Use of GTK on embedded Linux systems

Hi! I’ve encountered recently a question about which toolkit to use on embedded Linux. Being a GNOME person, I suggested GTK without knowing anything about the embedded use-case. The other party mentioned they’d like to draw directly to framebuffer and have it hardware accelerated. Qt seems to offer well-documented features for this use case: Qt for Embedded Linux | Qt 5.15.

Is GTK a good choice for embedded Linux or is it more convenient to stick with Qt or under solutions? And GTK is a good choice what should one use to properly utilize it?

No, GTK does not have a direct framebuffer backend. You still need to provide a windowing system, like X11 or Wayland.

…such as a minimal copy of Weston (which does provide a framebuffer backend), which is already used “in the wild” for embedded projects. You’ll probably want to look at “kiosk shell” — rather than the default desktop-shell — which autostarts a given fullscreen app

Weston also has a kiosk mode, which you can trivially activate with or appending the following in the weston.ini config file


So, the recommend approach would be to set up a Wayland compositor (either Shell, Weston or anything similar) and then use GTK in an application the “classic” way?

Given a more concrete example, let’s say I have a RaspberryPi 3B with a touchscreen display. If I were to use the simplified approach above, would I get hardware acceleration for the created GUI?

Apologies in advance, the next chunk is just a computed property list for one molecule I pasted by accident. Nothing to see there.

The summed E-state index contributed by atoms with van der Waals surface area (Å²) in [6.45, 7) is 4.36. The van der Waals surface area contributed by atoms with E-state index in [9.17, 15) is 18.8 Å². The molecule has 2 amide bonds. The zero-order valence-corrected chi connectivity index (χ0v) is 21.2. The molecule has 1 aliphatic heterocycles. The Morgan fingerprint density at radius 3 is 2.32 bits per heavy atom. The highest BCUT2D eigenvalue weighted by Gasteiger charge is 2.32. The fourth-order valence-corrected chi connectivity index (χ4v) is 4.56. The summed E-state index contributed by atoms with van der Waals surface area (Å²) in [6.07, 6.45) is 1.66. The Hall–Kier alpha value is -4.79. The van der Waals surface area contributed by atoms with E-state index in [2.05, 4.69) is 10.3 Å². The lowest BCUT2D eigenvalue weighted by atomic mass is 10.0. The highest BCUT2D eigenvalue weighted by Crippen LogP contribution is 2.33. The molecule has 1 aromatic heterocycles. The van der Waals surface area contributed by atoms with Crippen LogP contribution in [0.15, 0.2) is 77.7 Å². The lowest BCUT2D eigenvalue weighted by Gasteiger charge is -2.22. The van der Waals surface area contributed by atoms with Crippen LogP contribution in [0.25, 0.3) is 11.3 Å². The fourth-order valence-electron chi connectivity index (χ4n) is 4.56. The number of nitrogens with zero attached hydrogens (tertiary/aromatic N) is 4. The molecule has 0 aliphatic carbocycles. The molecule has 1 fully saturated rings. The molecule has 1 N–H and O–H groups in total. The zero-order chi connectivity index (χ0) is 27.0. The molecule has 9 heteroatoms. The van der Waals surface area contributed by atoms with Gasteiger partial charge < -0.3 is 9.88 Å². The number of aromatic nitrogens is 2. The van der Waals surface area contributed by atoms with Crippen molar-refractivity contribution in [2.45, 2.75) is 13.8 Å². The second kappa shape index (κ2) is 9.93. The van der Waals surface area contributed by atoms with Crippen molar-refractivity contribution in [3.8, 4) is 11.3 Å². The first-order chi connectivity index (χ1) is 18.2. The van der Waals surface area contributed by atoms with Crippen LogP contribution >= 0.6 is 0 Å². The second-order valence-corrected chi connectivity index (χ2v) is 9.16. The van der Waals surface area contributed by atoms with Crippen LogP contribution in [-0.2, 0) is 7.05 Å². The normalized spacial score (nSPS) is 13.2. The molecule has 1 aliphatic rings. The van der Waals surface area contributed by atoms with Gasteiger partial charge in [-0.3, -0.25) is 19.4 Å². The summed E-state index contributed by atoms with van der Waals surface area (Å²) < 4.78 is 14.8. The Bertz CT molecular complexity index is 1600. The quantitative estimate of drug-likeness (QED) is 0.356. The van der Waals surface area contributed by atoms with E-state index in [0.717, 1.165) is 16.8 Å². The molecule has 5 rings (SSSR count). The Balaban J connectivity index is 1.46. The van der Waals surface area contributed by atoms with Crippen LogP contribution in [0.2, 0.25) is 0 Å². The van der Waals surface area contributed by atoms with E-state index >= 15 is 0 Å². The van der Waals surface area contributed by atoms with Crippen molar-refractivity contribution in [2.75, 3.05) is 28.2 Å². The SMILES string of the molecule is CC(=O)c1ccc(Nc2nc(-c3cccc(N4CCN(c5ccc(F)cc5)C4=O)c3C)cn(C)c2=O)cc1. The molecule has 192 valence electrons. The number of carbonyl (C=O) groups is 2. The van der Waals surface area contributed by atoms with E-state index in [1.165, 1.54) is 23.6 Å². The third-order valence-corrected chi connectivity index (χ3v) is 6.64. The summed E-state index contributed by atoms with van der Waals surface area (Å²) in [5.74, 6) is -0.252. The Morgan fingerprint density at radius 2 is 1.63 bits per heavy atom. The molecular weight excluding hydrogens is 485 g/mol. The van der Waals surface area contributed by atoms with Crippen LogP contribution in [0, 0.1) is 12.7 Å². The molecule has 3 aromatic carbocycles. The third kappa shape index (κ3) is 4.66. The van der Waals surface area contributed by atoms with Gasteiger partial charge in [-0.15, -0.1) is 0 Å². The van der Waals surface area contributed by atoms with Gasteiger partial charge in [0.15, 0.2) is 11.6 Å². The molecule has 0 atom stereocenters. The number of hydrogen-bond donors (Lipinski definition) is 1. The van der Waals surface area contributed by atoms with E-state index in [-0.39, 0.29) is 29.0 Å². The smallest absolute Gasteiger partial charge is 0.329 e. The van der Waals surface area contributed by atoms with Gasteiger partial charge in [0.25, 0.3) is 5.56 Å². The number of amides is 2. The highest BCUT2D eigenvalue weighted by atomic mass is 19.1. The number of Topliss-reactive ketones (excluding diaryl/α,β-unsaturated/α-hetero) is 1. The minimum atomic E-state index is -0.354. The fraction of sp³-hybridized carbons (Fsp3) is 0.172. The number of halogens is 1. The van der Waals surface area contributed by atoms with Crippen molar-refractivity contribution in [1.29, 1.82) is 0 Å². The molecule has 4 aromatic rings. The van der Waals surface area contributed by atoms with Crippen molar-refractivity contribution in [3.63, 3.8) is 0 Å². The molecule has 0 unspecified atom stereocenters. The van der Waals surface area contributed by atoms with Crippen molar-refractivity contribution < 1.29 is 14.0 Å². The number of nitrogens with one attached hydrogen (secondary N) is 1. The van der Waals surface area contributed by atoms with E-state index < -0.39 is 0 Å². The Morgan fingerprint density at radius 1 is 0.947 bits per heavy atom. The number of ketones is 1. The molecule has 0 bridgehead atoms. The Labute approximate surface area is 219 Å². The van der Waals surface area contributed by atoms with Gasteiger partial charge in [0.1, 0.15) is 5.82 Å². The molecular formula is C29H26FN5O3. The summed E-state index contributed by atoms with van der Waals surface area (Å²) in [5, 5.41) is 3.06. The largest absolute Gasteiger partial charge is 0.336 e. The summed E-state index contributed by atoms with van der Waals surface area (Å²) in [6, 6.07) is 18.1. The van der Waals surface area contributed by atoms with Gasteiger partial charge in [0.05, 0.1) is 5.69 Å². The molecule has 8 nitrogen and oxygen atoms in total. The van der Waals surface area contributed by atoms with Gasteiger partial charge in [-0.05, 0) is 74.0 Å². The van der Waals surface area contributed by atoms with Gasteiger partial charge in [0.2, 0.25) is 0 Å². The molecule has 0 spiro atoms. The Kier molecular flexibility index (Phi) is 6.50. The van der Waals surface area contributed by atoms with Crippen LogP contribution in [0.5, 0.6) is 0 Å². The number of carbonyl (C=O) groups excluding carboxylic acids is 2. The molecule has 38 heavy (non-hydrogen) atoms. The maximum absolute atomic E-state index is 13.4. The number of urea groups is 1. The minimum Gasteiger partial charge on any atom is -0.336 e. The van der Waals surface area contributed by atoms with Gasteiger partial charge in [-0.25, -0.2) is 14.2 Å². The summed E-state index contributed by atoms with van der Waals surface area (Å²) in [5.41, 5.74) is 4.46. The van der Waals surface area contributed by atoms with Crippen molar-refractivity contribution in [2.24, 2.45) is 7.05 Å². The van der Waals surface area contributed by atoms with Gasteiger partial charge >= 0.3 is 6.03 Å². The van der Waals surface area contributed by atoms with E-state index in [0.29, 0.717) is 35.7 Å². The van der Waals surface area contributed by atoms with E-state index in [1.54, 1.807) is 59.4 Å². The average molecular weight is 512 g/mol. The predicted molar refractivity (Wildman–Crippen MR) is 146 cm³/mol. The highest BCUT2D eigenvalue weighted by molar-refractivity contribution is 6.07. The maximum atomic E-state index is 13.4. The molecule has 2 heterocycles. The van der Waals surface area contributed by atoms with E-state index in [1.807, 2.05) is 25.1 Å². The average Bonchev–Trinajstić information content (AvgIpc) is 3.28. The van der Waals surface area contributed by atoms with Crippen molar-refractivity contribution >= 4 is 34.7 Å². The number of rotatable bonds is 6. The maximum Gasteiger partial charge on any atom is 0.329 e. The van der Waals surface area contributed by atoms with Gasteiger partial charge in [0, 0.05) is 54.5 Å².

Yes, that’s how GTK works.

Define “hardware acceleration”. RPi3 has a GPU on its SoC that can use GLES, so you can have a Wayland display server that uses hardware acceleration to move buffers and present them on the screen. Additionally, GTK4 supports GLES as a rendering API, so it can use hardware acceleration to draw the contents of an application.

Of course, I would recommend using an RPi4, because anything older than that is kind of low spec’ed for complex rendering, especially if you end up on websites.

But I would also be hard pressed to classify a Raspberry Pi as an “embedded” Linux system. Just because it’s an Arm SoC, it doesn’t mean it’s “embedded”; otherwise, an Apple Arm MacBook would classify as an “embedded” system.


Sounds like exactly what I’m looking for.

Definitely but personally I believe even a RPi3 should be enough for a single running app on the system.But of course a beefier machine is always better.

You’re probably right. A RPi is the closest I’ve ever gotten to “embedded” myself, so I’m using it as an example. Don’t really know anything else.

Thank you for your insight!

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